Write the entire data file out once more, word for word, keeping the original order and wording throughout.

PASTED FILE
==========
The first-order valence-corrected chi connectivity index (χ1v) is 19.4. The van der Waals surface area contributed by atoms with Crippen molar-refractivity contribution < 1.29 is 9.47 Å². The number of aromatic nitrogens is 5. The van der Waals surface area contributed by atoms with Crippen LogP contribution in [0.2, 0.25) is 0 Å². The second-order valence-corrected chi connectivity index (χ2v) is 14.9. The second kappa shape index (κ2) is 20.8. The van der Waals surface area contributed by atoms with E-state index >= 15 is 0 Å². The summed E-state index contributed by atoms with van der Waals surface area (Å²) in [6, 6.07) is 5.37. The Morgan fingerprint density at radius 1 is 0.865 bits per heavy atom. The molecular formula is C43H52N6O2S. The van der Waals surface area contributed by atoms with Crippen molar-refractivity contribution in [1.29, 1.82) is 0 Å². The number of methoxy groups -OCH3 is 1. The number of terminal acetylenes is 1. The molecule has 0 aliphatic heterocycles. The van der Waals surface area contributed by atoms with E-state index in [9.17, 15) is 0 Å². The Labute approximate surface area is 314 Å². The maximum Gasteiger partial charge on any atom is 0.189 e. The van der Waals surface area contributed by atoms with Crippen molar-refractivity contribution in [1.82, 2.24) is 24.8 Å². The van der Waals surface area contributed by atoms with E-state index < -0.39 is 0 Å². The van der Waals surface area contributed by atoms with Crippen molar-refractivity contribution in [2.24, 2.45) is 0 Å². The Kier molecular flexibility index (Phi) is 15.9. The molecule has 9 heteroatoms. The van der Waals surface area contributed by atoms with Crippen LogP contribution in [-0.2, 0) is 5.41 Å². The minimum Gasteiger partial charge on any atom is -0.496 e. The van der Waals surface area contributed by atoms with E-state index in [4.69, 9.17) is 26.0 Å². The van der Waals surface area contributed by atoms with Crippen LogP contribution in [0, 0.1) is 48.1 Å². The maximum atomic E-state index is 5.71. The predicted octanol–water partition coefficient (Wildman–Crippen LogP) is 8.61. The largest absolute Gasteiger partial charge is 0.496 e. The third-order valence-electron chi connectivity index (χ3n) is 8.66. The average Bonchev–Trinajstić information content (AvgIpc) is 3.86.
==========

The first-order valence-corrected chi connectivity index (χ1v) is 19.4. The van der Waals surface area contributed by atoms with Crippen molar-refractivity contribution < 1.29 is 9.47 Å². The number of aromatic nitrogens is 5. The van der Waals surface area contributed by atoms with Crippen LogP contribution in [0.2, 0.25) is 0 Å². The second-order valence-corrected chi connectivity index (χ2v) is 14.9. The second kappa shape index (κ2) is 20.8. The van der Waals surface area contributed by atoms with E-state index >= 15 is 0 Å². The summed E-state index contributed by atoms with van der Waals surface area (Å²) in [6, 6.07) is 5.37. The Morgan fingerprint density at radius 1 is 0.865 bits per heavy atom. The molecular formula is C43H52N6O2S. The van der Waals surface area contributed by atoms with Crippen molar-refractivity contribution in [1.29, 1.82) is 0 Å². The number of methoxy groups -OCH3 is 1. The number of terminal acetylenes is 1. The molecule has 0 aliphatic heterocycles. The van der Waals surface area contributed by atoms with E-state index in [9.17, 15) is 0 Å². The Labute approximate surface area is 314 Å². The maximum Gasteiger partial charge on any atom is 0.189 e. The van der Waals surface area contributed by atoms with Crippen molar-refractivity contribution in [1.82, 2.24) is 24.8 Å². The van der Waals surface area contributed by atoms with E-state index < -0.39 is 0 Å². The van der Waals surface area contributed by atoms with Crippen molar-refractivity contribution in [2.24, 2.45) is 0 Å². The Kier molecular flexibility index (Phi) is 15.9. The molecule has 9 heteroatoms. The van der Waals surface area contributed by atoms with Crippen LogP contribution in [-0.2, 0) is 5.41 Å². The minimum Gasteiger partial charge on any atom is -0.496 e. The van der Waals surface area contributed by atoms with E-state index in [4.69, 9.17) is 26.0 Å². The van der Waals surface area contributed by atoms with Crippen LogP contribution in [0, 0.1) is 48.1 Å². The maximum atomic E-state index is 5.71. The predicted octanol–water partition coefficient (Wildman–Crippen LogP) is 8.61. The largest absolute Gasteiger partial charge is 0.496 e. The third-order valence-electron chi connectivity index (χ3n) is 8.66. The average Bonchev–Trinajstić information content (AvgIpc) is 3.86.